Speech from Shadow Minister for Communities
Pauline McNeill MSP to Scottish Labour Conference
Dundee, Saturday 10 March 2018
If I set out to achieve one thing at this conference, it is that we should set the scene for a serious Housing Policy to deal with the Housing Crisis we face.
In the near future, our policy aims should be ready to be implemented in Government under the leadership of Richard Leonard.
It would seem fitting that, in the week that the Mary Barbour statue was unveiled in Glasgow, we acknowledge that good affordable housing is a matter of Social Justice. It is a human right.
I believe that the party that delivers good affordable housing for the many who need it will win the trust and support of people across Scotland. Housing matters more than ever and we owe it to the country to create a bold plan for housing, accompanied by a radical building programme in social housing.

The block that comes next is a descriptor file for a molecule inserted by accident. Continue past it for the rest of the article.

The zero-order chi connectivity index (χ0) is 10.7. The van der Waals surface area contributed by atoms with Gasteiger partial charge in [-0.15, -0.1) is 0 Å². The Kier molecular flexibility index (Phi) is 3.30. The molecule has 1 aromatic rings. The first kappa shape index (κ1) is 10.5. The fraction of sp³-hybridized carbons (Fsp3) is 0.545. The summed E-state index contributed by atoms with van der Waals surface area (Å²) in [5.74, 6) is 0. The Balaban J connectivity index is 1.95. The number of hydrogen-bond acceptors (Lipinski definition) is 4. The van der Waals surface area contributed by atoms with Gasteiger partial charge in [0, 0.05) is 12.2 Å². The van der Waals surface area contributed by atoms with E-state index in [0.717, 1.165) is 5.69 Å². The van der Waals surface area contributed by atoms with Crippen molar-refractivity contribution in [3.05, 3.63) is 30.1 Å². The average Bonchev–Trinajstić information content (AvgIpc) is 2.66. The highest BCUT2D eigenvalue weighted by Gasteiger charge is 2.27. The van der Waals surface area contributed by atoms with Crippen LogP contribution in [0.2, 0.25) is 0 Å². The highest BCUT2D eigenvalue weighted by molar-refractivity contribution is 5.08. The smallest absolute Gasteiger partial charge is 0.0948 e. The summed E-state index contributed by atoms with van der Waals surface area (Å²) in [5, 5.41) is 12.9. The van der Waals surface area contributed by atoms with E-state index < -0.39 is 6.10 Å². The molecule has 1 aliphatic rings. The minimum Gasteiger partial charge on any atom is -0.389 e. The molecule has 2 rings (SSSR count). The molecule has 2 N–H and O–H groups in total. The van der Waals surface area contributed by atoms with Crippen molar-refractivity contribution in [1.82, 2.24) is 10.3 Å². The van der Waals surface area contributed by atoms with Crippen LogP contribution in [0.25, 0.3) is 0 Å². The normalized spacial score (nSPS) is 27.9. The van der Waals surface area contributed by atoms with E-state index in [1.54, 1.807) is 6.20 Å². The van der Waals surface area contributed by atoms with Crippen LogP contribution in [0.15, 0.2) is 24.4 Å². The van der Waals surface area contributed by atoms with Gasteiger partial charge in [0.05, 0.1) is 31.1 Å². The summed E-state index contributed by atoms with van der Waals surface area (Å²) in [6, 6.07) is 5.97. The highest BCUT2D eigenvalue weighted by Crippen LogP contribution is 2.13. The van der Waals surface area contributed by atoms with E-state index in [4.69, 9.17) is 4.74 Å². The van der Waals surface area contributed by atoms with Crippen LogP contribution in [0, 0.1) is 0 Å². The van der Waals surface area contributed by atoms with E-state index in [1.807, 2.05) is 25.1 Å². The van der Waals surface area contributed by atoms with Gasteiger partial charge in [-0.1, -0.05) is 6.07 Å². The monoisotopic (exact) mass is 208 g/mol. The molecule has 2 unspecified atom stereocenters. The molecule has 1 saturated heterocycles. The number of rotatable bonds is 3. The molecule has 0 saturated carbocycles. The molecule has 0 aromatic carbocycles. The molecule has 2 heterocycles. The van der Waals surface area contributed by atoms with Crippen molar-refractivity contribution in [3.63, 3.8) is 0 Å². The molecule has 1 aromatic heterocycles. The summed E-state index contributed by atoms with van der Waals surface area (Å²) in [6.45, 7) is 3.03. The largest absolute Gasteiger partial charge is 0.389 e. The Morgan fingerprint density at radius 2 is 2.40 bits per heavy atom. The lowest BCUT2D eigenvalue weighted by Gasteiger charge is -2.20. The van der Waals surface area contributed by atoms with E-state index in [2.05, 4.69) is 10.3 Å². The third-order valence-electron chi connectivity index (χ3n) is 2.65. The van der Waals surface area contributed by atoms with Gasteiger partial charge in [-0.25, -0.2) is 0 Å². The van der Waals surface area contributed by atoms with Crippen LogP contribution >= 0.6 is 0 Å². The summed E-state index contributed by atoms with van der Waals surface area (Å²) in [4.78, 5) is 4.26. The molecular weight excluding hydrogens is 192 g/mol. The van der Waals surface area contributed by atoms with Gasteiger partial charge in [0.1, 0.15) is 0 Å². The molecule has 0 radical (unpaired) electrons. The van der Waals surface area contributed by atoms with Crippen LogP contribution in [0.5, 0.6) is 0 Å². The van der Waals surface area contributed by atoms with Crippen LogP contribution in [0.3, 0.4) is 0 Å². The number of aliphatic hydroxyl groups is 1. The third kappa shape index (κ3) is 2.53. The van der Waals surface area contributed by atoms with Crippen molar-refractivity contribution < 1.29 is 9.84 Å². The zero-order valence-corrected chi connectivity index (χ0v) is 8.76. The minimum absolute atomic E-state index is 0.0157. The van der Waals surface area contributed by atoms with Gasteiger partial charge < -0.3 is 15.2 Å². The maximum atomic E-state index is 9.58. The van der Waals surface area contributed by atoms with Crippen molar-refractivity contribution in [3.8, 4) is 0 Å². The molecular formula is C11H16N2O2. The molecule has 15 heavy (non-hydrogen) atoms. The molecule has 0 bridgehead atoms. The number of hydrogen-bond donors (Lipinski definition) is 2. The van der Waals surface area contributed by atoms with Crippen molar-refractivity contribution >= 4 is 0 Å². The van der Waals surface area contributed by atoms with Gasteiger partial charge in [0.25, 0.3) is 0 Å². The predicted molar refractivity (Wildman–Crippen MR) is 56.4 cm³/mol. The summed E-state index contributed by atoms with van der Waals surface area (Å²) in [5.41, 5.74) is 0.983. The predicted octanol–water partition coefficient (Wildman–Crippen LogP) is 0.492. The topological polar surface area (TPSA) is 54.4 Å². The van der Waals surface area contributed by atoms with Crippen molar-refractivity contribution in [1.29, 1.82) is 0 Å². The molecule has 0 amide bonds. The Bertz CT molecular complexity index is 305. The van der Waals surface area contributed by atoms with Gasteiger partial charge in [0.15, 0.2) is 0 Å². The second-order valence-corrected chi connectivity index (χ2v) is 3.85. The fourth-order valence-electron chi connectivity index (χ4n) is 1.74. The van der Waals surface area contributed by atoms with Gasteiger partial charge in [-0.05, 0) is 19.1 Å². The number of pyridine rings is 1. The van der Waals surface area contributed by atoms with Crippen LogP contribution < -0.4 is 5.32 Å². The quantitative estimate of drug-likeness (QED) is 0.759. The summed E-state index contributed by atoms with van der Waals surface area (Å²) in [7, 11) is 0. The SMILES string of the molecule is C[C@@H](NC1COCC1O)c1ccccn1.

We must take action to make rents affordable and we must widen the choices of housing available to young people and families.
We will legislate, if necessary, to protect tenants from being exploited by the shortage of housing, and pushed into paying exorbitant rents, which in turn force many into poverty.
There are few things as cruel in life as someone being so destitute they have no choice but to sleep rough on our streets, often in freezing conditions. It shames our society that people have died on our streets this winter, but it also tells us there is something seriously wrong with the housing provision.
There are many reasons for homelessness and we must try to understand how we have reached this crisis.
We can all make that personal effort, when we stop to speak or help to a homeless person and we should.
But the best action we can take is to ensure that there is a deep and radical change in the type of housing available.
We must fight for affordable rents, halt the unfair roll out of Universal Credit, and campaign for the type of housing that helps people stay in their tenancies with the support they need around them.